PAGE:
Media days mean no sleep

It’s finally the weekend, and I enjoyed my favourite luxury this morning: a lie in! Of course, my lie ins only last until about seven o’clock but, seeing as I collapsed with exhaustion at about seven o’clock last night, I got a solid twelve hours sleep and I now feel sort of human again.

It has been a manic couple of days, as you may have noticed, but it’s almost over now! Almost all of my university work is done and I can relax a little now. And try to get my sleeping pattern back to normal before I have to pull another all-nighter next weekend…

So, as you may have noticed, Wednesday was the Clio Cup and MSA Formula media day! My first media day, so I was a tiny bit excited. It did require getting up at half four in the morning, though, which is less exciting.

20160323_054011Winchester is basically the most inaccessible city in England, I’m pretty sure. The only places you can get to seem to be Southampton or London, and even then you might have to get a rail replacement bus service.

So the journey to Rockingham in the midlands meant catching a half five train to London Waterloo, going on the tube to St Pancreas, then from there to Corby, and a cab ride to Rockingham. Yay!

What’s most annoying is that, when I’m not at uni, I live in the midlands, so it is a great deal less stress.

But never mind.

I arrived at the track at about half nine, catching the end of the introduction. Then it was time for passenger laps in the Clios.

Maybe I should have mentioned at this point that I get car sick…

20160323_103417The first stint I had the great pleasure of joining was on cold tyres, so not too fast. Still after about three laps I was dizzy and just a tiny bit too hot. It probably didn’t help that I hadn’t eaten much at all that day and was still half asleep.
Still, didn’t stop me getting in again, this time with warm tyres which meant much more speed.

I think it’s the same problem I have with flying. I am not scared of flying, the same as I wasn’t really scared of being in the car. Because the people driving are damn good at their jobs and the safety checks the planes and cars have to go through are insane.

But my stomach just does not like it.

Once that was done and I had drunk my weight in tea to try to make myself feel a little better (never give me free tea, I will take advantage of it), it was off to take photos and, more importantly, interviews.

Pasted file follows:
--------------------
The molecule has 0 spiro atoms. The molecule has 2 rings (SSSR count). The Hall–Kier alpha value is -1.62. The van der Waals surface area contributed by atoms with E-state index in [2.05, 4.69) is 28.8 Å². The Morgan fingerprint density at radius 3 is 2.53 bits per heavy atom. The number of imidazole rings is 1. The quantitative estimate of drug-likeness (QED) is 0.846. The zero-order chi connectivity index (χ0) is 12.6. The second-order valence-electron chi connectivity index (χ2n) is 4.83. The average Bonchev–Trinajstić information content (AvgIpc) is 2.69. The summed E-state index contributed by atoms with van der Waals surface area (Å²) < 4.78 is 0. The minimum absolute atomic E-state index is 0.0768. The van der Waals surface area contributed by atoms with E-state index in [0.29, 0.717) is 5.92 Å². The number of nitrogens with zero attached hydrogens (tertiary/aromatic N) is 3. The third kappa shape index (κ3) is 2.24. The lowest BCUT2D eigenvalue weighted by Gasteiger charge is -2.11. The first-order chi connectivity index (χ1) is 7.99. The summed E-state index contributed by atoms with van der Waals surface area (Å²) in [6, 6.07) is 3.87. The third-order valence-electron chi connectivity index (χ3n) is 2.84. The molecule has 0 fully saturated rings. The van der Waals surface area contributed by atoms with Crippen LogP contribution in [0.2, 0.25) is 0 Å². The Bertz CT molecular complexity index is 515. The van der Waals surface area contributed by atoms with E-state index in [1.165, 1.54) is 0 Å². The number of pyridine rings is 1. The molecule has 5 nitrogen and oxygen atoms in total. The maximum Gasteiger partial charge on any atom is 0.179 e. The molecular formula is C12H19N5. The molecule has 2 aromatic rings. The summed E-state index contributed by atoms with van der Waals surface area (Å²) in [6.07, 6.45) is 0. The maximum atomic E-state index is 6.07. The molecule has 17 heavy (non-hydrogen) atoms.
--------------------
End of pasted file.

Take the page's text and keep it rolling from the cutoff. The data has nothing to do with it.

I’d set up a couple of interviews but was hoping to grab a couple of other drivers between their track time and briefings. Not always easy when drivers have about a million and one things to do. Standing in the garages waiting for a driver to finish going over their telemetry or eating a sandwich can be a little nerve racking when everyone is extremely busy and you’re going your best not to get in anyone’s way.

But, at the end of the day, you’re doing your job, just like their doing theirs, and they’re really expecting to be disturbed at some point.

20160323_121848

At the junior formulae level, I think the drivers are much more enthusiastic about doing interviews and such. Whilst, yes, they do have a lot of learning to do and I’m sure they wouldn’t mind just doing lap after lap after lap trying to get better and work out their own problems, they need the publicity. Motor racing is an expensive career and, at this stage, every interview helps.

Grabbing drivers for a short two minute interview wasn’t that difficult most of the time. It was mostly building up the courage to do so. As my lecturer is quite good at pointing out, being polite has to come second to getting the interview or photo or whatever else it is you need.

I was quite proud of the interviews I got. It was only my fourth time out with the Marantz, which is a sound recording device, and only the third time out when it was actually working. Radio training came in useful! One of the hardest parts I found was trying to keep the levels in check when drivers like to move around a lot to explain their points. They don’t make it easy.

The journey home was even more exciting than the journey to Rockingham: Cab to Corby, train to London, tube to London Waterloo, buy a ridiculously priced sandwich because it’s nine o’clock at night and you haven’t eaten since eleven, train to Basingstoke, rail replacement bus service to Winchester! I arrived home at quarter to midnight and pretty sure I was about to die…

This would have all been fine if it wasn’t for one very important thing: I had a philosophy exam yesterday morning.
I did a little revision on the train home on Wednesday but it probably wasn’t enough.

The exam was an hour long but, being dyslexic, I got an extra fifteen minutes. It wasn’t that I didn’t need the fifteen minutes, it was simply that, after forty five minutes, I had completely run out of things to say on these philosophers.

20160324_134610Once that was done, I got started on editing the interviews from the day before, very proud that I’d managed to keep the levels in check all the way through most of the interviews. Editing didn’t mean changing what the driver was saying, but taking out most of the “um”s and “yeah”s and when I decided to stutter through my sentences. The only problem I had was the sound of the cars. It was pretty much impossible to find anywhere at the track where you couldn’t hear a race car somewhere, so I had to be careful to make sure you couldn’t hear the sounds of the cars jumping about as I took out the “um”s.

I got that all done yesterday and posted some of the interviews on YouTube, doing the rest of them this morning.

Then it was time for a well deserved sleep…

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2 thoughts on “Media days mean no sleep

  1. Pingback: A Look Back on Last Season’s Clio Cup Media Day | Diary of a Motorsports Journalist

  2. Pingback: Oh I do like to be beside the race track… | Diary of a Motorsports Journalist

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